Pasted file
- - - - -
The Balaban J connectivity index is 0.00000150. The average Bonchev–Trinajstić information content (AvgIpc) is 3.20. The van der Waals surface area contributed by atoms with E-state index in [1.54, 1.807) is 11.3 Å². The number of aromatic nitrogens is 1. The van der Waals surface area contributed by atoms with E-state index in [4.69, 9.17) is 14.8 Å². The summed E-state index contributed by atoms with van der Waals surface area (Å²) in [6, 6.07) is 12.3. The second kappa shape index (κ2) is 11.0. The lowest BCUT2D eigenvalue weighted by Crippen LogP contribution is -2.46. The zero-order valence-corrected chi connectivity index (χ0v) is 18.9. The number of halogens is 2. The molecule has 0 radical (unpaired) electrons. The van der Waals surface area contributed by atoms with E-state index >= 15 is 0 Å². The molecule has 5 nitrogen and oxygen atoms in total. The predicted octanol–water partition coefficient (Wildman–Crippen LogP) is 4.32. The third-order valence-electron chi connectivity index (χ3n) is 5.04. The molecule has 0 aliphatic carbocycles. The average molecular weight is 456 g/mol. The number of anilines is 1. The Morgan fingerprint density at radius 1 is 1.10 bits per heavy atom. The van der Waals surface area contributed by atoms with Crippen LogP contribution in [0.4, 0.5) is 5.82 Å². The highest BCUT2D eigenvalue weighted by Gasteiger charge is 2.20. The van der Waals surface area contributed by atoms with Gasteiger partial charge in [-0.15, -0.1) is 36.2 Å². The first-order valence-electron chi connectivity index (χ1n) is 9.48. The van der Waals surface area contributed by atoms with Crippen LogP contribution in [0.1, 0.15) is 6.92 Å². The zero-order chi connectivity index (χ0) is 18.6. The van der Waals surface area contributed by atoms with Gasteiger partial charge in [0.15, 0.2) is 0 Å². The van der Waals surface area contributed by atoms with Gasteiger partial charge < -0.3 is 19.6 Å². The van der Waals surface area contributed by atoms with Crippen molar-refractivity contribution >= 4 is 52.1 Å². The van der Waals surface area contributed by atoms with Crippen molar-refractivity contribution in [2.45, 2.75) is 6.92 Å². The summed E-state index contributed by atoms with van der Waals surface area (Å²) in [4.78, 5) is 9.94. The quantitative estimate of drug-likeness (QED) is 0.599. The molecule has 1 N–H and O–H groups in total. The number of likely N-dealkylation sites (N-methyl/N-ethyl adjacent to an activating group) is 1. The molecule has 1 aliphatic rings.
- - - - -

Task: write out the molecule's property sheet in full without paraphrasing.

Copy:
The Balaban J connectivity index is 0.00000150. The average Bonchev–Trinajstić information content (AvgIpc) is 3.20. The van der Waals surface area contributed by atoms with E-state index in [1.54, 1.807) is 11.3 Å². The number of aromatic nitrogens is 1. The van der Waals surface area contributed by atoms with E-state index in [4.69, 9.17) is 14.8 Å². The summed E-state index contributed by atoms with van der Waals surface area (Å²) in [6, 6.07) is 12.3. The second kappa shape index (κ2) is 11.0. The lowest BCUT2D eigenvalue weighted by Crippen LogP contribution is -2.46. The zero-order valence-corrected chi connectivity index (χ0v) is 18.9. The number of halogens is 2. The molecule has 0 radical (unpaired) electrons. The van der Waals surface area contributed by atoms with E-state index >= 15 is 0 Å². The molecule has 5 nitrogen and oxygen atoms in total. The predicted octanol–water partition coefficient (Wildman–Crippen LogP) is 4.32. The third-order valence-electron chi connectivity index (χ3n) is 5.04. The molecule has 0 aliphatic carbocycles. The average molecular weight is 456 g/mol. The number of anilines is 1. The Morgan fingerprint density at radius 1 is 1.10 bits per heavy atom. The van der Waals surface area contributed by atoms with Crippen LogP contribution in [0.4, 0.5) is 5.82 Å². The highest BCUT2D eigenvalue weighted by Gasteiger charge is 2.20. The van der Waals surface area contributed by atoms with Gasteiger partial charge in [-0.15, -0.1) is 36.2 Å². The first-order valence-electron chi connectivity index (χ1n) is 9.48. The van der Waals surface area contributed by atoms with Crippen LogP contribution in [0.1, 0.15) is 6.92 Å². The zero-order chi connectivity index (χ0) is 18.6. The van der Waals surface area contributed by atoms with Gasteiger partial charge in [0.15, 0.2) is 0 Å². The van der Waals surface area contributed by atoms with Gasteiger partial charge < -0.3 is 19.6 Å². The van der Waals surface area contributed by atoms with Crippen molar-refractivity contribution >= 4 is 52.1 Å². The van der Waals surface area contributed by atoms with Crippen molar-refractivity contribution in [2.45, 2.75) is 6.92 Å². The summed E-state index contributed by atoms with van der Waals surface area (Å²) in [4.78, 5) is 9.94. The quantitative estimate of drug-likeness (QED) is 0.599. The molecule has 1 N–H and O–H groups in total. The number of likely N-dealkylation sites (N-methyl/N-ethyl adjacent to an activating group) is 1. The molecule has 1 aliphatic rings.